Rehman Malik gave a special briefing to the Sindh provincial assembly, the home province of Ms Bhutto, in which he said that all evidence collected suggests that there were a serious of lapses, in all probability ordered from the top. He vowed to have Musharraf arrested.

A 10-point charge sheet has also been presented by a ruling party senator in the Senate which calls for the arrest and extradition of Musharraf.



UAE, Pakistan to boost economic, commercial relations

Muzaffar Rizvi

1 March 2012

DUBAI — Pakistan seeks the revival of a mega refinery project in Balochistan after the UAE’s concerns over its investment in Pakistani projects are settled amicably in the coming weeks, a top government official said.

The two sides expressed the desire at the 10th session of the UAE-Pakistan Joint Commission in Abu Dhabi to further strengthen economic and commercial relations. Pakistan seeks broader economic ties with the UAE and discussed various ideas to boost bilateral trade and investment.

“We hope the Khalifa Coastal Refinery project will be revived once we resolve the UAE’s concerns regarding the etisalat-PTCL deal and circular debt issue affecting the Pak Arab Refinery Limited [Parco],” Dr Mirza Ikhtiar Baig, advisor to Pakistan’s prime minister on textile, told Khaleej Times in an interview.

The proposed Khalifa Coastal Refinery at Hub has been in the doldrums since the project was approved by the government of Pakistan in 2007. The UAE holds about a 74 per cent stake in the project that envisages a capacity of 200,000 to 300,000 barrels per day. Parco will hold the remaining 26 per cent stake.

“The government of Pakistan has decided to clear all the circular debts, including that of Parco, which will pave the way for the mega refinery project,” Dr Baig said.

As per the preliminary estimates, Khalifa Coastal Refinery was expected to cost up to $5 billion and generate employment opportunities for 10,000 people during the construction phase and direct employment for 1,000 persons and indirect vacancies for 3,000 people during the operation phase. “The UAE at the joint commission meeting highlighted the impact of the circular debt on Parco. The Pakistan government will clear the circular debts by issuing a bond in the near future.” Dr Baig, who is also chairman of the Federation of Pakistan Chambers of Commerce and Industry, or FPCCI, said Pakistan is keen to boost cooperation with the UAE in the energy sector.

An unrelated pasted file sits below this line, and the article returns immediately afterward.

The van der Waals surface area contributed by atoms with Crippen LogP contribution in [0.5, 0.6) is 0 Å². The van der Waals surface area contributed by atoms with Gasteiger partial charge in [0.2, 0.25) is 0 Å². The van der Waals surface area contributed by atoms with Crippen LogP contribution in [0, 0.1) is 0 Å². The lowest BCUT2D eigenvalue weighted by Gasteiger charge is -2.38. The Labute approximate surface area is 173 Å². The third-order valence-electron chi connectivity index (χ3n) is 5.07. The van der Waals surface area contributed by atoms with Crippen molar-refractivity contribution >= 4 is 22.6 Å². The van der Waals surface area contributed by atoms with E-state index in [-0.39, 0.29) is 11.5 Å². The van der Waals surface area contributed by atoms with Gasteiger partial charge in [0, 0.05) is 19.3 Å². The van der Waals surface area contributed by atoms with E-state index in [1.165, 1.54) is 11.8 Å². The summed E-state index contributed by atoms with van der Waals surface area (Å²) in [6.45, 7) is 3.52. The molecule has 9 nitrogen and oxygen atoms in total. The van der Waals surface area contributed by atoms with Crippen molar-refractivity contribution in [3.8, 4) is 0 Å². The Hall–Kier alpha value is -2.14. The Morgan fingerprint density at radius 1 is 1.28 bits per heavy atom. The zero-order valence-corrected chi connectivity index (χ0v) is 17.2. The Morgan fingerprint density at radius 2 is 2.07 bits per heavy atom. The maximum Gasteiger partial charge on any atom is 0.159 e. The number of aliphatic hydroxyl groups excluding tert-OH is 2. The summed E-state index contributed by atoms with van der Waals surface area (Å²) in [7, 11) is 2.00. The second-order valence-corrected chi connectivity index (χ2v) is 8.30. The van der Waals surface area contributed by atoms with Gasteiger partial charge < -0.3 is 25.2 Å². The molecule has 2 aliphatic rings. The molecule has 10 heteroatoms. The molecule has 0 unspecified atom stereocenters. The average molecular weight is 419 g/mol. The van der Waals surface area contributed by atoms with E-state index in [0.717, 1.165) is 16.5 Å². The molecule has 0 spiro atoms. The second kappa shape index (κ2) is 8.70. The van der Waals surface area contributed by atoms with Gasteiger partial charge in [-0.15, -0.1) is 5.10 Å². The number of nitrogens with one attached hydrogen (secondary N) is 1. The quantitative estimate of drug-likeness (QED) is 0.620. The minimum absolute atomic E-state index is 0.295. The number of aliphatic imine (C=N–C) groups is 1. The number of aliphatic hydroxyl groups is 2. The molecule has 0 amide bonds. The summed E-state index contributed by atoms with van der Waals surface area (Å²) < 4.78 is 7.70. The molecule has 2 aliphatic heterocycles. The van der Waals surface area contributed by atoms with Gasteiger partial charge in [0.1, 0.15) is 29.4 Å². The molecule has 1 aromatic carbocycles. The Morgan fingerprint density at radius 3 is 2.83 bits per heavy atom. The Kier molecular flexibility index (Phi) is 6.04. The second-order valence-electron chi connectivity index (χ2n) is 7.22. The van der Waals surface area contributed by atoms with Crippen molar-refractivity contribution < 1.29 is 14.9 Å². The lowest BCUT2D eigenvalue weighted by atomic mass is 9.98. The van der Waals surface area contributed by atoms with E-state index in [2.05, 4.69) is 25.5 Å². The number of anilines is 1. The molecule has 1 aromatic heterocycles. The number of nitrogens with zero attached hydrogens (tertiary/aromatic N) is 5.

“We have shown interest to collaborate with Masdar and introduce it as an investor and project developer in the renewable energy sector in Pakistan. Alternative Energy Development Board of Pakistan will update Masdar about the available wind and solar projects for its consideration,” he said.

In reply to a question, he said construction work on the Neelum Jhelum Hydropower Project is progressing well. “The UAE government has de-linked $100 million soft loan for the project with other issues and agreed to expedite the process to sign the deal,” he said.

Dr Baig said the UAE government will disburse $270 million grant for housing projects in the Swat and Malakand areas once it receives the revised list of proposed housing schemes from the Pakistan government. This amount was committed during the Friends of Democratic Pakistan forum and donors conference held in Tokyo in April 2009.

“About $30 million grant has already been disbursed to support the developments schemes in the area,” he said.

Dr Baig, who arrived from Brussels to join the Pak delegation for the UAE-Pakistan Joint Commission meeting, said the UAE and Pakistan also agreed to activate the MoU signed in December 2006 for the import of skilled labour from Pakistan.

He said the two sides also agreed to appoint focal persons for exchange of information regarding investment authorities, businessmen and investment opportunities in each others’ countries. “The Pakistan side has nominated commercial counsellor in Abu Dhabi and chairman of Pak-UAE Business Council, as focal persons.”

He said the Pakistan side also took up visa issues, particularly for the businessmen, and it was assured by the UAE authorities that appropriate steps will be taken to address the businessmen’s problems in this regard.

Joint Business Council

To a question about the proposed Pak-UAE Joint Business Council, he said it will be operational soon. “The proposed business council will have 10 members from each side and I have been proposed as the first chairman for a three-year term.”

“We have submitted the names of 10 members representing the leading institutions in Pakistan while the UAE side will provide their list within the next 10 days.”

He said the two sides agreed to hold the first meeting of the joint business council in Karachi by the second week of April.